You Need To Know About The Group Of Women Who Helped Democrats Sweep Tuesday's Election
In a sweeping indictment of Donald Trump and his Republican Party, the coalition Democrats have spent the past year building delivered historic wins Tuesday night up and down the ballot and across the country — and we did it with Democratic women leading the way.
From Virginia to New Jersey, from Charlotte to Seattle, Democratic candidates running on the issues that mattered to their constituents triumphed over Republican opponents running on racism, hatred, and fear. Democrats candidates, many of them women, won with a coalition that looks like America itself: strong, diverse and unified around a core set of values that we all share.
Women were an enormously powerful force, but everybody played a role: Facing a president and a Republican Party that wants to divide us, Democrats banded together to recruit, train, and support candidates across the country and up and down the ballot.
From long-standing Democratic campaign organizations like the DNC, DGA, DLCC, and, of course, EMILY’s List, to long-time allies like our union brothers and sisters including NEA, AFT and SEIU, Planned Parenthood, Giffords, Everytown for Gun Safety, and LCV, to new groups that are already making a major impact like Run for Something, Latino Victory Project, Higher Heights, Emerge America, and Our Revolution, the Democratic village is huge and working together to win. This list is just a small sampling of the organizations we are proud to have fought alongside to create an incredible and history-making election night.
I’m especially proud of the work women did to create this week’s victory. From the huge support of engaged women voters to the diverse slate of pro-choice Democratic women who ran and won across the country — including more than 30 victories from our endorsed candidates — we know women were a huge part of the victory on Election Day.
In Virginia — where a historic number of women ran on the ballot with Ralph Northam — we saw the power of this winning coalition in action. A diverse slate of women candidates won running on the issues voters in their communities actually care about — from local traffic issues, to expanding access to affordable housing, to raising the minimum wage, to health care.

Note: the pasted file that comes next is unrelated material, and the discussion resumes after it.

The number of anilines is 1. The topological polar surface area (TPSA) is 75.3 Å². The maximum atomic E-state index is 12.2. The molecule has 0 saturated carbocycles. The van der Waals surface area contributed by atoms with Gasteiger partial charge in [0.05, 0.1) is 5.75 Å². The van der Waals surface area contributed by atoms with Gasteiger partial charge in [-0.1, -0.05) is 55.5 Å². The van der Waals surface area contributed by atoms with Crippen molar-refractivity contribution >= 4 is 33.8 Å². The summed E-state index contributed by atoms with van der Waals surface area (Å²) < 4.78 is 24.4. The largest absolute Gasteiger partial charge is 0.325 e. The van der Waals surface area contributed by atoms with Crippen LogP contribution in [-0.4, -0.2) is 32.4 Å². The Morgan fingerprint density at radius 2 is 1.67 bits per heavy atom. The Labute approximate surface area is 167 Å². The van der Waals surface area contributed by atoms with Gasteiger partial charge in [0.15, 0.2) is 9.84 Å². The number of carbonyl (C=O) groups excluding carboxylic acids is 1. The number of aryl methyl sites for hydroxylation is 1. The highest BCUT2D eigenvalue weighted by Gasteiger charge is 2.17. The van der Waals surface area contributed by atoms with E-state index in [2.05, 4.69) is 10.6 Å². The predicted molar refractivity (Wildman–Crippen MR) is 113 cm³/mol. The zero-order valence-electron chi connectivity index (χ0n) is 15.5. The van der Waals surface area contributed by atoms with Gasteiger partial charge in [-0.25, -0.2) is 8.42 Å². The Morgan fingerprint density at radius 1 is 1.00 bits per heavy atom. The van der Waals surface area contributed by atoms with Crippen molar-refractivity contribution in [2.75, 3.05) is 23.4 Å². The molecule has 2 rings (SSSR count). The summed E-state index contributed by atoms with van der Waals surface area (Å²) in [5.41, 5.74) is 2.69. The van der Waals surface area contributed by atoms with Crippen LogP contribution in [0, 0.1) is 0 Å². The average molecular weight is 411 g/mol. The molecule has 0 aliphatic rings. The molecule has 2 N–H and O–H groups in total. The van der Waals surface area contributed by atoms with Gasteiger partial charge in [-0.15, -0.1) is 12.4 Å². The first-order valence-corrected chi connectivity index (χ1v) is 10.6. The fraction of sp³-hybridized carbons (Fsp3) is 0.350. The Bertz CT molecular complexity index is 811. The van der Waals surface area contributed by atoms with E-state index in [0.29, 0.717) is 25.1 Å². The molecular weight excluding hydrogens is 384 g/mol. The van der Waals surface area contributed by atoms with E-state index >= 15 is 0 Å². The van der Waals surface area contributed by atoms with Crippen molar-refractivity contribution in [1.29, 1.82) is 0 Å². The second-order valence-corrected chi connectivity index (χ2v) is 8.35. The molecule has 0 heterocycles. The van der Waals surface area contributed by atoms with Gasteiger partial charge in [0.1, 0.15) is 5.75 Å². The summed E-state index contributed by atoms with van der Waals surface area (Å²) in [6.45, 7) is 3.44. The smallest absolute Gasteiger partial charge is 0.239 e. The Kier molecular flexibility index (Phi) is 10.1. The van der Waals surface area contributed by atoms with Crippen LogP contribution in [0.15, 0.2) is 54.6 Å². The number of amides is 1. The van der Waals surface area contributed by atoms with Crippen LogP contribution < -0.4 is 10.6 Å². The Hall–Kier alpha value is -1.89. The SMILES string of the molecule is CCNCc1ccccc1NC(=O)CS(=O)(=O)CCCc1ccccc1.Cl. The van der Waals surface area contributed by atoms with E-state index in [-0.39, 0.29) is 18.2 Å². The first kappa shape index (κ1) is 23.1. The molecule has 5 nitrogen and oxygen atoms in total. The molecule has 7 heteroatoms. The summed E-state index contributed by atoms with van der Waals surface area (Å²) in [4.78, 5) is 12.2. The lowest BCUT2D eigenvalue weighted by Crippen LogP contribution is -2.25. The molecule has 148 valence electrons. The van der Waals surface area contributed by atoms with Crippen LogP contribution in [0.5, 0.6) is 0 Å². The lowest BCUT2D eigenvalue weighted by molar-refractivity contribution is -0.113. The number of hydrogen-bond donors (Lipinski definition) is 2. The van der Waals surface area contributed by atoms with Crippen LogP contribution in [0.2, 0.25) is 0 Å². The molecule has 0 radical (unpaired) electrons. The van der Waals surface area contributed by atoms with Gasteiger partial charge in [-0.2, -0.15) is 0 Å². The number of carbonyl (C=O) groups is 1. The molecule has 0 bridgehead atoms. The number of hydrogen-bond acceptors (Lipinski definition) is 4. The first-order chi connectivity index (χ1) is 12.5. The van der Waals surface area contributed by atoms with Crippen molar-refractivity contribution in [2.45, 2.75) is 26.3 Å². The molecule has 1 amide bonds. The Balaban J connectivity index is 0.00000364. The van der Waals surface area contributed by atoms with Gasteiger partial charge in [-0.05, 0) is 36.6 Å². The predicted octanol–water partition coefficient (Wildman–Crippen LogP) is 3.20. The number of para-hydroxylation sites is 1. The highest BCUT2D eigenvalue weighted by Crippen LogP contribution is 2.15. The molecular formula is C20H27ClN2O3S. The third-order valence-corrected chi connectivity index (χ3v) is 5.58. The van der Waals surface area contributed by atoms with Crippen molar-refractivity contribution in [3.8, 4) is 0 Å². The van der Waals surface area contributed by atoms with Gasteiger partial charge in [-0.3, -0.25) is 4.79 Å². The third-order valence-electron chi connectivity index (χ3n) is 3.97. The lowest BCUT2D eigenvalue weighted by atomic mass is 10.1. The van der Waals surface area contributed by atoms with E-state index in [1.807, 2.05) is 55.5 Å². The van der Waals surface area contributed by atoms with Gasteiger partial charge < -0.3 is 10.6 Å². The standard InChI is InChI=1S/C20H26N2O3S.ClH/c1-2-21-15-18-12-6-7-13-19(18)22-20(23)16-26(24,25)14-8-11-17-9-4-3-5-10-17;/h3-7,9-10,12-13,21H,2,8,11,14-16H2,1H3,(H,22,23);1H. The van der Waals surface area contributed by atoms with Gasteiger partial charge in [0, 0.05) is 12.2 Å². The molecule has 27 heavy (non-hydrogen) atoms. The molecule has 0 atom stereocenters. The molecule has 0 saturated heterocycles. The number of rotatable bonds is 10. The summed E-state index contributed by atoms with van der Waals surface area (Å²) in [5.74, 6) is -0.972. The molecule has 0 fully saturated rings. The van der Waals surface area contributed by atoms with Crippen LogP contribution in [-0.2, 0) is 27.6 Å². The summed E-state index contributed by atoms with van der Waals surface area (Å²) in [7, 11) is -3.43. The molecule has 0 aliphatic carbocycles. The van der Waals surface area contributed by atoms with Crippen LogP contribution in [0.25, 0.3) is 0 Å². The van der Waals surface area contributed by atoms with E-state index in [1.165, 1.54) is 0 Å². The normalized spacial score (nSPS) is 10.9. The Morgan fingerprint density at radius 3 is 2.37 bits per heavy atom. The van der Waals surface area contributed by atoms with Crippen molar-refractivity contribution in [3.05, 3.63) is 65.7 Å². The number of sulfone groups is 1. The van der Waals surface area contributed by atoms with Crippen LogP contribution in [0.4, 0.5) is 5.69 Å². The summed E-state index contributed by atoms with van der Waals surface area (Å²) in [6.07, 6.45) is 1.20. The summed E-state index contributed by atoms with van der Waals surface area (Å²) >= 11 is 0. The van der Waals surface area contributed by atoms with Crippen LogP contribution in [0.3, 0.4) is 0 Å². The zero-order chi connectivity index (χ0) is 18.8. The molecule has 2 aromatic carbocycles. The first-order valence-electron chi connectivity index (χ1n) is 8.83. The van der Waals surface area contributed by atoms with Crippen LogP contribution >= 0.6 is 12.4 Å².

And as Danica Roem — the woman who was just elected to be the first transgender elected official in Virginia history — put it, these women proved that “discrimination is a disqualifier.”
Next year, Roem, who just defeated a Republican incumbent who authored a transgender bathroom bill and has proudly referred to himself as Virginia’s “chief homophobe,” will join Elizabeth Guzman in the Virginia House.
What an image from Tues night. Danica Roem falls to her knees after getting a congratulatory call from Joe Biden. (Pic by Jahi Chikwendiu). pic.twitter.com/9RZ14Kbz4A— Jennifer Bendery (@jbendery) November 9, 2017
Guzman — a union member and one of the first two Latina representatives Virginia has ever elected — defeated a Republican incumbent in a key swing district, after facing some of the most racist, anti-immigrant attacks of the cycle.
In House District 51, Hala Ayala — a single mom and cyber security specialist and the second Latina candidate elected in Virginia last night — turned her suburban swing district blue, defeating a Republican incumbent who ran as a moderate.
Jennifer Carroll Foy — who won her primary by 12 votes and gave birth to twins during her campaign — also won in House District 2.
And in House District 42, Kathy Tran flipped a seat in a district Hillary Clinton won by a strong margin to become the first Asian American woman elected to the Virginia House of Delegates in history.
And these are just a few of the women Democrats elected to the legislature in Virginia, where voter turnout in majority African American, Latino, and Asian American precincts exceeded pre-election estimates.
History-making wins happened across the country this week. We saw the election of the first African American woman mayor in Charlotte, thanks to Vi Lyles; and Joyce Craig was elected the first woman mayor of Manchester, New Hampshire. Seattle elected its first lesbian mayor, and first woman mayor in nearly a century, in Jenny Durkan, and Laura Curran was the first woman executive elected in Nassau County, New York. And we flipped effective control of the Washington State Senate with Manka Dhingra’s win.
All these women are running as part of the historic wave of women we’ve seen stepping up to run — including more than 20,000 women who have come to EMILY’s List since Election Day 2016 to sign up to run for office in their communities in 2018 and beyond. This support and enthusiasm, coupled with all of the work from every part of the Democratic tent, prove just what we can do in the face of a divisive Administration and Congress and damaging Republican policies.
My team and I talked to voters who had been registered by NextGen and canvassed by NARAL Pro-Choice America staffers, volunteers who had worked in union phone banks, all fighting for candidates recruited and supported by one or many of our Democratic allies. Those candidates, like the organizations that supported them, represented all of us — including union members, moms, activists, and more.
The results of this election make one thing clear: Democrats have the coalition we need to win in blue and red states, from cities to rural small towns. I am proud of the work we all did — and even prouder that we did it together. Donald Trump should take note: Women are just getting started.
Stephanie Schriock is the president of EMILY's List.